productivity, enhanced technological efficiency, or some combination thereof would make reproduction cost sufficiently low that a reasonable fair value figure may exceed net original cost by a lesser percentage. (Emphasis in original.)

We are, however, prepared to say that the Commission in this case has failed to provide us with sufficient findings and discussion to enable us to make such a determination. Once again the words of President Judge Bowman are pertinent:

While such a conclusion as to fair value . . . may be justified, the result it produced not only makes it suspect but, more importantly, the want of adequate discussion and critical findings of fact leading to the conclusion does not enable us to perform our judicial role. To pass upon the merits of these appeals on the present record before us would cast us in the role of making an independent judgment on the merits based upon the whole record before us, a role not given to us by law nor one which we are qualified to assume. (Footnote omitted.)

West Penn Power Co. v. Pennsylvania Public Utility Commission, 33 Pa. Commonwealth Ct. 403, 406, 381 A.2d 1337, 1339 (1978). See also Octoraro Water Co. v. Pennsylvania Public Utility Commission, 38 Pa. Commonwealth Ct. 83, 391 A.2d 1129 (1978).

The Commission's discussion of fair value amounted to no more than the following:

Pennsylvania Regulatory Law requires that consideration be given to measures of value which include original cost and trended original cost or reproduction cost in the determination of fair value. Each case must be reviewed individually to determine the accuracy, validity, and authenticity of the various claims made

[ 42 Pa. Commw. Page 123]

    in the measures of value submitted by respondent.

Our Appellate Court has stated,

'Under the fair value rule prevailing in this state, consideration should be given to original cost and average price reproduction cost of the property; it was never intended that fair value be the equivalent of market price or cost at current prices. In determining fair value for rate making purposes, i.e., the value fixed at the time the rates are established, the Commission should exercise reasonable judgment on all relevant facts.' (City of Pittsburgh v. Pa. P.U.C., 171 Pa. Superior Court 187, 198-99 (1952.)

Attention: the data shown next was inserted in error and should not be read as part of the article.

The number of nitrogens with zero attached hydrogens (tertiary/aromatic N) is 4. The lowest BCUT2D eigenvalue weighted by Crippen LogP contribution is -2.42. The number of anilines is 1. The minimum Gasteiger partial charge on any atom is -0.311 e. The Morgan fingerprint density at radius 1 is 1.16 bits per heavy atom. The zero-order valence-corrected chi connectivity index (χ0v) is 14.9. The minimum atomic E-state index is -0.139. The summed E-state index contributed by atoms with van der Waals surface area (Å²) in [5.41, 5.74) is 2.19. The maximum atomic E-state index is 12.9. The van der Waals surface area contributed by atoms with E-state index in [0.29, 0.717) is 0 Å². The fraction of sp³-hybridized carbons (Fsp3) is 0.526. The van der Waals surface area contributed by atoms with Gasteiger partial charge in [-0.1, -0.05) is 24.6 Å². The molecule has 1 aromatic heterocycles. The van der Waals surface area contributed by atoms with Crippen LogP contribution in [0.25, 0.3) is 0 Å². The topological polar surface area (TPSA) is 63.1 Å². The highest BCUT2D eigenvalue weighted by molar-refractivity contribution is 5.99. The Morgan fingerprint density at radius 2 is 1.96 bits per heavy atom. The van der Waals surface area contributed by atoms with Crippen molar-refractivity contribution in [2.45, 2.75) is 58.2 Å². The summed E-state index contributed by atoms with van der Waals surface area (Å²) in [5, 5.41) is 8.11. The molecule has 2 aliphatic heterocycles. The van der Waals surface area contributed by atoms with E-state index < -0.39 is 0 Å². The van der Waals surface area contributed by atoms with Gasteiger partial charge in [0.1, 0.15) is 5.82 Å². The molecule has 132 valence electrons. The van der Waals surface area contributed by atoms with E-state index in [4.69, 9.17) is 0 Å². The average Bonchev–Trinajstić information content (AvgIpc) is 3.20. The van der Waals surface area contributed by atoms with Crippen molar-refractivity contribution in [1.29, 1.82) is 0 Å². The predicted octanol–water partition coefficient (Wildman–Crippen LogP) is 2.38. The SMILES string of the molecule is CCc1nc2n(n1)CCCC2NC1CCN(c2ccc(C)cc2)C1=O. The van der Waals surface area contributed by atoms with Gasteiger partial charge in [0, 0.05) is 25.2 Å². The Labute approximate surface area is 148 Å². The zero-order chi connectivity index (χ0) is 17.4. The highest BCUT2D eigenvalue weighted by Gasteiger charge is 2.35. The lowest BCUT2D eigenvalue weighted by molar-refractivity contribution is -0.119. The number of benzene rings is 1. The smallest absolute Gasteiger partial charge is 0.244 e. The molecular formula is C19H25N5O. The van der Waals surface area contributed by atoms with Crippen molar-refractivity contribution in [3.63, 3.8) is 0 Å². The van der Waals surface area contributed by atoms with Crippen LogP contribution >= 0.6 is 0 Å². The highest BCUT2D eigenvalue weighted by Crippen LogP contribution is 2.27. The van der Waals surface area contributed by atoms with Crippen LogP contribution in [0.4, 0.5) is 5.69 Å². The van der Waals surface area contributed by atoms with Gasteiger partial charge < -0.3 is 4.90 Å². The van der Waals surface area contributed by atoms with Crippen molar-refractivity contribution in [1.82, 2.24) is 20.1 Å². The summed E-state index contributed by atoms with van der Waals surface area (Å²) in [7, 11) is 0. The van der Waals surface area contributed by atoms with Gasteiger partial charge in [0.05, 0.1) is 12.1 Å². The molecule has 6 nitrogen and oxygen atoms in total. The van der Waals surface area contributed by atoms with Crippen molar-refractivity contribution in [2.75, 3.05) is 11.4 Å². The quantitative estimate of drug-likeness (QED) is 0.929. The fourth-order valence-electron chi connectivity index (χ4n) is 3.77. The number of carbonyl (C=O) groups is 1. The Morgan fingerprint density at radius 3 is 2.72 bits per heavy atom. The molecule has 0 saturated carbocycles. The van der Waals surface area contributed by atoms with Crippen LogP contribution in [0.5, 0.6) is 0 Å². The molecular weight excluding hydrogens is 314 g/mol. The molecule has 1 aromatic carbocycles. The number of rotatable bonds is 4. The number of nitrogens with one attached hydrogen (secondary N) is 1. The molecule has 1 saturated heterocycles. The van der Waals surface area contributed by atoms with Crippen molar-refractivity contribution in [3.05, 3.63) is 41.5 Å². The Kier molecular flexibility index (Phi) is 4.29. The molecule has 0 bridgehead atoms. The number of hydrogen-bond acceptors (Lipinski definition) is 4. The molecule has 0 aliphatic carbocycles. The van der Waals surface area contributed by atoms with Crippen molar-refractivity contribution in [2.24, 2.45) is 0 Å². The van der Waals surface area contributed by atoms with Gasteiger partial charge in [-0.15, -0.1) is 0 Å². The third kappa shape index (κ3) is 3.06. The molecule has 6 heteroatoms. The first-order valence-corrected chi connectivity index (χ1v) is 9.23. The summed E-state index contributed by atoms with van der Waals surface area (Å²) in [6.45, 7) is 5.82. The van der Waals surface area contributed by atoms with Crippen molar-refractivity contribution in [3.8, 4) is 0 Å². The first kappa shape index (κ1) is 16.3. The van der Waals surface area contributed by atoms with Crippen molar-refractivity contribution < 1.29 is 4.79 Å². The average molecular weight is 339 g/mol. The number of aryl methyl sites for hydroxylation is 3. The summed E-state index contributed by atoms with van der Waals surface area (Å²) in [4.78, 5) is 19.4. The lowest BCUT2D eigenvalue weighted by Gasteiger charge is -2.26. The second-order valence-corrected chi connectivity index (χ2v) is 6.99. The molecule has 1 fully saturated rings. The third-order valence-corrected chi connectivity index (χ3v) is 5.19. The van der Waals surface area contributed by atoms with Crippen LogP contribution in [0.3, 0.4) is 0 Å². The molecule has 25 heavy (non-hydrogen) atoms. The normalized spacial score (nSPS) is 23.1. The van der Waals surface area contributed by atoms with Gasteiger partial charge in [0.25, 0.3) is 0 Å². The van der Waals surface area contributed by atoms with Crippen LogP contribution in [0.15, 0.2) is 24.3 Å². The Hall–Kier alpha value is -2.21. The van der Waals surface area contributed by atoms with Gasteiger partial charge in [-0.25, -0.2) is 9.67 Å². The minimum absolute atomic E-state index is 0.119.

In consideration of the foregoing, and taking into account our comments in previous sections of this Order pertaining to the above studies, we find and determine the fair value of the respondent's property used and useful in public service at December 31, 1975 to be $160,700,000.

In view of the fact that the Commission is reducing the value of the petitioner's property used and useful in the public service from a claimed $295,151,546 to $160,700,000 and the ratio of fair value to original cost from 202.8 percent to 109.5 percent, we find the Commission's cursory discussion of fair value and the legal principles governing its determination to be wholly inadequate for purposes of review, see Philadelphia Suburban Water Co. v. Pennsylvania Public Utility Commission, 38 Pa. Commonwealth Ct. 614, 394 A.2d 1063 (1978); therefore we must remand and will not pass upon the merits of the substantive issues raised by petitioner.

[ 42 Pa. Commw. Page 124]

Accordingly, we will enter the following

Order

And Now, April 19, 1979, the order of Pennsylvania Public Utility Commission at Rate Investigation Docket No. 340, dated December 20, 1977 is hereby vacated and these proceedings are remanded to the Commission for the purpose of its review and revision of said order and, if necessary, modification thereof, consistent with this opinion to the end that its discussion, findings of fact and conclusions of law are sufficiently comprehensive and adequate to enable this Court on review thereof to determine the merits of any appeal from such revised order.

Disposition

Order vacated. Case remanded.